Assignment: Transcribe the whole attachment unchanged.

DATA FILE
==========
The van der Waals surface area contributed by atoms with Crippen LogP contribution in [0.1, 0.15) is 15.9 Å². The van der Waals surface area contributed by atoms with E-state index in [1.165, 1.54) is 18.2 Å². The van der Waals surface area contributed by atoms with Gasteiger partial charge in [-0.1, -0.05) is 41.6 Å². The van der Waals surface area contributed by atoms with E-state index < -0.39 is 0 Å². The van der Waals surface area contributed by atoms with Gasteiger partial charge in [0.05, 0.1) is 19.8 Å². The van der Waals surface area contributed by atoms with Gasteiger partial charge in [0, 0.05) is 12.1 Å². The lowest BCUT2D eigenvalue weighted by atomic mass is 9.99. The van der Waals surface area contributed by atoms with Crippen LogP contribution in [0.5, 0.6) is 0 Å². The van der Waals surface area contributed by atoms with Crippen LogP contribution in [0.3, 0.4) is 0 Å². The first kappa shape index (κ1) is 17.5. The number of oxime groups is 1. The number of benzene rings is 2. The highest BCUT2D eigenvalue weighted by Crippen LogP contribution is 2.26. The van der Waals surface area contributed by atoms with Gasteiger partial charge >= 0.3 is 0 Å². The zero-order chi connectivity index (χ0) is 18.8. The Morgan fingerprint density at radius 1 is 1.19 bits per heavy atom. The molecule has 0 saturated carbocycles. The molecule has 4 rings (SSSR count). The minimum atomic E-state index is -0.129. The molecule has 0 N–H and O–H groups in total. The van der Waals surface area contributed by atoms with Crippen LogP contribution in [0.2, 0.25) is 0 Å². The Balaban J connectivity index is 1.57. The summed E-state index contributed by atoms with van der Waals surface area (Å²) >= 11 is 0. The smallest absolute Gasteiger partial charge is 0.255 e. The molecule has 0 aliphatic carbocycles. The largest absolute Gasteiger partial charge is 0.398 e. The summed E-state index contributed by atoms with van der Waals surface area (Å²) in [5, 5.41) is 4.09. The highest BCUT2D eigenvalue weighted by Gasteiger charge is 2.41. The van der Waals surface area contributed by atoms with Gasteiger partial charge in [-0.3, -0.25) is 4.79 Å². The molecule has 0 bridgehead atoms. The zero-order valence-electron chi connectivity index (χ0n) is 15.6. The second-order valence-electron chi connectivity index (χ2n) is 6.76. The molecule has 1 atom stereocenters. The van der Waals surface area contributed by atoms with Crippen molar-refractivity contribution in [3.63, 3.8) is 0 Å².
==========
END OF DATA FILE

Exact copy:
The van der Waals surface area contributed by atoms with Crippen LogP contribution in [0.1, 0.15) is 15.9 Å². The van der Waals surface area contributed by atoms with E-state index in [1.165, 1.54) is 18.2 Å². The van der Waals surface area contributed by atoms with Gasteiger partial charge in [-0.1, -0.05) is 41.6 Å². The van der Waals surface area contributed by atoms with E-state index < -0.39 is 0 Å². The van der Waals surface area contributed by atoms with Gasteiger partial charge in [0.05, 0.1) is 19.8 Å². The van der Waals surface area contributed by atoms with Gasteiger partial charge in [0, 0.05) is 12.1 Å². The lowest BCUT2D eigenvalue weighted by atomic mass is 9.99. The van der Waals surface area contributed by atoms with Crippen LogP contribution in [0.5, 0.6) is 0 Å². The van der Waals surface area contributed by atoms with Crippen LogP contribution in [0.3, 0.4) is 0 Å². The first kappa shape index (κ1) is 17.5. The number of oxime groups is 1. The number of benzene rings is 2. The highest BCUT2D eigenvalue weighted by Crippen LogP contribution is 2.26. The van der Waals surface area contributed by atoms with Gasteiger partial charge >= 0.3 is 0 Å². The zero-order chi connectivity index (χ0) is 18.8. The Morgan fingerprint density at radius 1 is 1.19 bits per heavy atom. The molecule has 0 saturated carbocycles. The molecule has 4 rings (SSSR count). The minimum atomic E-state index is -0.129. The molecule has 0 N–H and O–H groups in total. The van der Waals surface area contributed by atoms with Crippen LogP contribution in [0.2, 0.25) is 0 Å². The Balaban J connectivity index is 1.57. The summed E-state index contributed by atoms with van der Waals surface area (Å²) >= 11 is 0. The smallest absolute Gasteiger partial charge is 0.255 e. The molecule has 0 aliphatic carbocycles. The largest absolute Gasteiger partial charge is 0.398 e. The summed E-state index contributed by atoms with van der Waals surface area (Å²) in [5, 5.41) is 4.09. The highest BCUT2D eigenvalue weighted by Gasteiger charge is 2.41. The van der Waals surface area contributed by atoms with Gasteiger partial charge in [-0.3, -0.25) is 4.79 Å². The molecule has 0 bridgehead atoms. The zero-order valence-electron chi connectivity index (χ0n) is 15.6. The second-order valence-electron chi connectivity index (χ2n) is 6.76. The molecule has 1 atom stereocenters. The van der Waals surface area contributed by atoms with Crippen molar-refractivity contribution in [3.63, 3.8) is 0 Å².